The purpose of the hazard analysis is to develop a list of hazards which are of such significance that they are reasonably likely to cause injury or illness if not effectively controlled. Within the scope of the hazard analysis, it is important to consider from farm to fork - the ingredients and raw materials, product storage and distribution, and final preparation and use by the consumer. For example, the cooling chain and process hygiene needs to be analysed thoroughly due to possible microbial growth that can lead to food poisoning in humans. Procurement and processing also needs to be analysed for chemicals as unallowed substances may be used during the processing.
Determine the critical control point
A critical control point (CCP) is defined as a step at which some form of control can be applied, and when the application of control is essential to prevent or eliminate a food safety hazard, or to reduce the hazard to an acceptable level. Complete and accurate identification of all CCPs is an essential task in controlling food safety hazards, and the information developed during the hazard analysis can assist the HACCP team in identifying CCPs throughout the seafood production process.
Establish critical limits
A critical limit is a maximum and/or minimum value to which a biological, chemical or physical parameter must be controlled at a CCP to prevent, eliminate or reduce to an acceptable level the occurrence of a food safety hazard. A critical limit is used to distinguish between safe and unsafe operating conditions at an individual CCP, and each CCP will have one or more control measures to assure that the identified hazards are prevented, eliminated or reduced to acceptable levels. Critical limits for seafood production are usually more stringent than other food groups and can be based upon a variety of factors; critical limits and criteria for food safety may be derived from regulatory standards and guidelines, literature surveys, experimental results, and experts.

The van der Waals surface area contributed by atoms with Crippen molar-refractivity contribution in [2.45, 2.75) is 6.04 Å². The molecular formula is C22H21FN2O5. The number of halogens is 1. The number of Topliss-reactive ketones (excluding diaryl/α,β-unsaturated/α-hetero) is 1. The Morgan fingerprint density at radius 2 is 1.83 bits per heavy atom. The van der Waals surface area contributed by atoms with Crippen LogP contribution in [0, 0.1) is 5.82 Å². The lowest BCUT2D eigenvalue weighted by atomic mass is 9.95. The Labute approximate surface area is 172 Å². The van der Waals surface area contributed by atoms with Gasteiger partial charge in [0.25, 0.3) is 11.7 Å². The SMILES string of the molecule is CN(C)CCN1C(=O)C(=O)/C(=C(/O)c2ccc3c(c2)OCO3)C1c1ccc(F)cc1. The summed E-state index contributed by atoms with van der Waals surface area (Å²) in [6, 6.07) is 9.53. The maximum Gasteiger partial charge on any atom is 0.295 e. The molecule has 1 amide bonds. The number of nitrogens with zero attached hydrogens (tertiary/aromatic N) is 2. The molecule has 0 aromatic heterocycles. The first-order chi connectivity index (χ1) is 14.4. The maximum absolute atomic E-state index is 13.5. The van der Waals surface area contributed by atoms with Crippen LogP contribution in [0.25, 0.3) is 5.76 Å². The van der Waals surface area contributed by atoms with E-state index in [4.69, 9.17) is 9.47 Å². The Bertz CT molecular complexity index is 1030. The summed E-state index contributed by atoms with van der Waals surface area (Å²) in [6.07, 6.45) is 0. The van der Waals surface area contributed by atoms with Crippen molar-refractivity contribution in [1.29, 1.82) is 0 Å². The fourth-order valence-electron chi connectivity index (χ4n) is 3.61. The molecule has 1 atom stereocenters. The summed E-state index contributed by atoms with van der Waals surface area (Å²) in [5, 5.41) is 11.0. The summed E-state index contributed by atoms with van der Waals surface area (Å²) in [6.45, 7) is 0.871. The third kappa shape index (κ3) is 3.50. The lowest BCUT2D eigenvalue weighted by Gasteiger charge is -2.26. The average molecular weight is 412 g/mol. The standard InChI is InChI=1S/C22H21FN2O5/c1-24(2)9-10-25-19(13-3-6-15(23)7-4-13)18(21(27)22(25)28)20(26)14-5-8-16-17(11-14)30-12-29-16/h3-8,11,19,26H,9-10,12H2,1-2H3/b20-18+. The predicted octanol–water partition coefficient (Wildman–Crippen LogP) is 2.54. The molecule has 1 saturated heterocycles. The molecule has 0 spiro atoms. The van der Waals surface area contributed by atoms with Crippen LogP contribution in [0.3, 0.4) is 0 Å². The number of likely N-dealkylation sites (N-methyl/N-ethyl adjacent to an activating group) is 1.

Establish monitoring procedures
Monitoring consists of a planned sequence of observations or measurements to assess whether a CCP is under control. Monitoring performs three main functions. First, it facilitates tracking of the operation. If monitoring indicates that there is a trend towards loss of control, then action can be taken to bring the process back into control. Second, monitoring is used to determine when a deviation occurs at a CCP and there is loss of control, allowing an appropriate corrective action to be taken. Third, monitoring provides written documentation for use in verification.
Establish corrective actions
Where there is a deviation from the established critical limits, corrective actions are necessary. All corrective actions should: 1) determine and correct the cause of non-compliance; 2) determine the disposition of non-compliant product; and 3) record the corrective actions that have been taken. Specific corrective actions should be developed for each CCP in advance, and included in the HACCP plan. As a minimum, the HACCP plan should specify what corrective action is to be taken when a deviation occurs, who is responsible for implementing the corrective actions, and that a record of the corrective actions taken is maintained.